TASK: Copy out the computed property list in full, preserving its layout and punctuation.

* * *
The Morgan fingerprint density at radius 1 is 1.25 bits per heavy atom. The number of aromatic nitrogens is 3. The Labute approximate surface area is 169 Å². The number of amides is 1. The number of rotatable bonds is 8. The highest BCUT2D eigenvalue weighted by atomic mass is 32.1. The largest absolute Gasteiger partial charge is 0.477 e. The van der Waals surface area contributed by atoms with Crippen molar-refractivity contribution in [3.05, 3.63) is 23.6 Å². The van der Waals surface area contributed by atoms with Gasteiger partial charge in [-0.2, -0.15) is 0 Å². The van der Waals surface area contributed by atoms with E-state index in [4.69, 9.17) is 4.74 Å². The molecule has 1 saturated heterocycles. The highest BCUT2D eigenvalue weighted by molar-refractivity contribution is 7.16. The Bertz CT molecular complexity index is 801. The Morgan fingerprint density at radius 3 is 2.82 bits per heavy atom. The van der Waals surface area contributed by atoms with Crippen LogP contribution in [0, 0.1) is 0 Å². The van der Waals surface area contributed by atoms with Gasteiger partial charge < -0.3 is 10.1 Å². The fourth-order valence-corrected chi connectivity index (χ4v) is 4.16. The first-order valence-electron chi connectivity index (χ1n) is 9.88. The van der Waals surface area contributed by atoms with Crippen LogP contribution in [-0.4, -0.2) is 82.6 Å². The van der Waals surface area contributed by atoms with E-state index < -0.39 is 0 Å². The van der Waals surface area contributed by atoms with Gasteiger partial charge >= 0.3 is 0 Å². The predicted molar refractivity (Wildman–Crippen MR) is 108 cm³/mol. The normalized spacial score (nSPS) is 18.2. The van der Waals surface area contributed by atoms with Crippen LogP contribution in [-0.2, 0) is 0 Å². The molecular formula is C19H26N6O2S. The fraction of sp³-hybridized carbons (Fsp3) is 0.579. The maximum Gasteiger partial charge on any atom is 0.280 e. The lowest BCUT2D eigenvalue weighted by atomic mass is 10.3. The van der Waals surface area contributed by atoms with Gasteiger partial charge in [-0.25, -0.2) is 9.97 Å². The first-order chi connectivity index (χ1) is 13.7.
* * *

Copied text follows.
The Morgan fingerprint density at radius 1 is 1.25 bits per heavy atom. The number of aromatic nitrogens is 3. The Labute approximate surface area is 169 Å². The number of amides is 1. The number of rotatable bonds is 8. The highest BCUT2D eigenvalue weighted by atomic mass is 32.1. The largest absolute Gasteiger partial charge is 0.477 e. The van der Waals surface area contributed by atoms with Crippen molar-refractivity contribution in [3.05, 3.63) is 23.6 Å². The van der Waals surface area contributed by atoms with Gasteiger partial charge in [-0.2, -0.15) is 0 Å². The van der Waals surface area contributed by atoms with E-state index in [4.69, 9.17) is 4.74 Å². The molecule has 1 saturated heterocycles. The highest BCUT2D eigenvalue weighted by molar-refractivity contribution is 7.16. The Bertz CT molecular complexity index is 801. The Morgan fingerprint density at radius 3 is 2.82 bits per heavy atom. The van der Waals surface area contributed by atoms with Crippen LogP contribution in [0, 0.1) is 0 Å². The van der Waals surface area contributed by atoms with Gasteiger partial charge < -0.3 is 10.1 Å². The fourth-order valence-corrected chi connectivity index (χ4v) is 4.16. The first-order valence-electron chi connectivity index (χ1n) is 9.88. The van der Waals surface area contributed by atoms with Crippen LogP contribution in [-0.4, -0.2) is 82.6 Å². The van der Waals surface area contributed by atoms with E-state index < -0.39 is 0 Å². The van der Waals surface area contributed by atoms with Gasteiger partial charge >= 0.3 is 0 Å². The predicted molar refractivity (Wildman–Crippen MR) is 108 cm³/mol. The normalized spacial score (nSPS) is 18.2. The van der Waals surface area contributed by atoms with Crippen LogP contribution in [-0.2, 0) is 0 Å². The molecular formula is C19H26N6O2S. The fraction of sp³-hybridized carbons (Fsp3) is 0.579. The maximum Gasteiger partial charge on any atom is 0.280 e. The lowest BCUT2D eigenvalue weighted by atomic mass is 10.3. The van der Waals surface area contributed by atoms with Gasteiger partial charge in [-0.25, -0.2) is 9.97 Å². The first-order chi connectivity index (χ1) is 13.7.